We sat down with our good friend and sleep expert, @sheamorrison_ from @thegoodnightco to talk all things sleep health with lots of practical tips & tricks (and myth busting advice) that we can easily implement into our sleep routine.
A good night's sleep is so important for those who juggle a busy life, work schedule, kids demands and exercise routine. As acknowledged by the Australian Government’s sleep inquiry, sleep needs to be made a priority and treated with the same importance as fitness and nutrition when it comes to the health of Australians. Sleep allows your body to recover and restore. Getting enough sleep after a workout strengthens your muscles and tissues, which can help you avoid fatigue and exercise-related injuries.
Here are a few of the questions we asked Shea. Click here to watch the full chat.
Sleep is personalised, what works for one person isn’t going to work for everyone. We should aim to get 7-8 hours of sleep every night however, everyone is different and has different needs. We need to listen to our body, use our intuition and how we feel when we wake up. Are you getting up and feeling refreshed or are you waking up to your alarm hitting the snooze button 10 times..? It’s very important to get your body into a routine by going to bed and waking up at the same time each day to ensure we are optimising our circadian rhythm.
Melatonin is the natural sleep hormone that we want to stimulate. ‘Our best sleep is in the morning’ – when you first wake up, avoid reaching for your phone. We should be getting up out of bed right away - move your body, stretch, do Pilates, yoga, workout, go for a walk - whatever it is you enjoy that will motivate you to start the day, stimulate the melatonin in your body and kick start your circadian rhythm.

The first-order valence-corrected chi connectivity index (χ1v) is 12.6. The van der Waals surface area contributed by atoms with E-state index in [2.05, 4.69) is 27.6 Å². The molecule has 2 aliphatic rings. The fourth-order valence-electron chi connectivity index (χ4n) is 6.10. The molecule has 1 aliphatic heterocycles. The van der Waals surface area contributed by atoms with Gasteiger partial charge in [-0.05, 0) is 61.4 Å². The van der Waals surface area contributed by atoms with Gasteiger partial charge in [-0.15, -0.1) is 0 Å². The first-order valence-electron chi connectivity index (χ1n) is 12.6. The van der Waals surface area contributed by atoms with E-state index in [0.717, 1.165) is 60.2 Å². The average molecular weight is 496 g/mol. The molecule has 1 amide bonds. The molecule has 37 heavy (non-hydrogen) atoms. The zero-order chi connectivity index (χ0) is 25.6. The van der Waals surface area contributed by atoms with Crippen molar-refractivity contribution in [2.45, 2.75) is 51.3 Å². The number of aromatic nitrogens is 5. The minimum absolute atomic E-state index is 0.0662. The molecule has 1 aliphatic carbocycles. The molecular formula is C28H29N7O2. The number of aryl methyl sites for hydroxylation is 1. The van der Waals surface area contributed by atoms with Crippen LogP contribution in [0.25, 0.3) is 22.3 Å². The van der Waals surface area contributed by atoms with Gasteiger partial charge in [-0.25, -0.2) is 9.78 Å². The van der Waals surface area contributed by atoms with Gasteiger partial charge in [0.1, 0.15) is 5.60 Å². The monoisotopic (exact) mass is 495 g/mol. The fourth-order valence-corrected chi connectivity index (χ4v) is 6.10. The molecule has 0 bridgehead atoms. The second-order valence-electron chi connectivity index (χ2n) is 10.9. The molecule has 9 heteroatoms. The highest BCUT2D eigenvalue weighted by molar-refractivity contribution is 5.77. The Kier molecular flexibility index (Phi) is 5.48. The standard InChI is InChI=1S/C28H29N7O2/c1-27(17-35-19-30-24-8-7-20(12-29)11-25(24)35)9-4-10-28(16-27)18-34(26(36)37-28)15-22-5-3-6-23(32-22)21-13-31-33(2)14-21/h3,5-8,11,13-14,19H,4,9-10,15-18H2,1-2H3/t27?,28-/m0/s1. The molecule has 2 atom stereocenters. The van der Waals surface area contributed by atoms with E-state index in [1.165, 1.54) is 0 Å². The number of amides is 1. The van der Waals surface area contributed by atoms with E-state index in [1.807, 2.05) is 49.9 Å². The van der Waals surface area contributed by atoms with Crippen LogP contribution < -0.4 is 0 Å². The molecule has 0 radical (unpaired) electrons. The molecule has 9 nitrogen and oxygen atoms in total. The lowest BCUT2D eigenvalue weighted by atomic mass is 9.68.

Hydration is key to improving your sleep, aim to drink 2-3L of water each day. Our diet can also impact our sleep; increase your green leafy vegetable intake and incorporate cherries into our diet - the wonder food for sleep quality.
Yes, naps can be a great addition to our sleep routine, especially for shift workers.
The ultimate nap time is 20min AKA the ‘power’ nap. We should avoiding napping for more than 1 hour, this will interrupt your evening sleep and counteract the benefits of napping.
- Reduce the amount of artificial lighting that you are exposed to in the lead up to bedtime.
- Dark rooms are ideal - try using an eye mask (we recommend The Goodnight Co incredible range, which you can shop here!) or invest in some black out blinds.
- A quiet sleeping environment in paramount. If you’re living on a main road or have a noisy snoring sleep partner (like Ash - sorry Ross!), try ear plugs or even sleeping in different bedrooms if that’s available to you
- Try to shut off your tech devices 2 hours before bedtime.
- Declutter your bedroom; “the best thing in the bedroom is just your bed and nothing else”. Make your bedroom feel like it’s your sanctuary; avoid using this space as a dumping ground for dirty washing, kids toys or your home office.
The best thing we can do is reduce the amount of stress and anxiety throughout our day.
On days where this seems impossible, ensure you create asleep ritual and commit to this ritual every day. Think about it like putting a baby to sleep – build a regular routine that works for you – have a bath, a warm shower, read a book, guided meditation, box breathing, set up the right sleeping environment.
If all of this still isn’t working for you – try a visualisation technique to allow you to refocus and distract your spinning mind on something that is a simple and familiar routine in your day. Look to find a solution that works for you to calm your mind and body so it knows its ‘bedtime’.
We hope this helps answer some of your burning questions on sleep and its contribution to living a holistic healthy life. Click here to watch the full chat..
Shea Morrison| Sleep Expert
PERSONAL: One on ones /Coaching / Mentoring
The Goodnight Co.
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Podcast: The Goodnight Show
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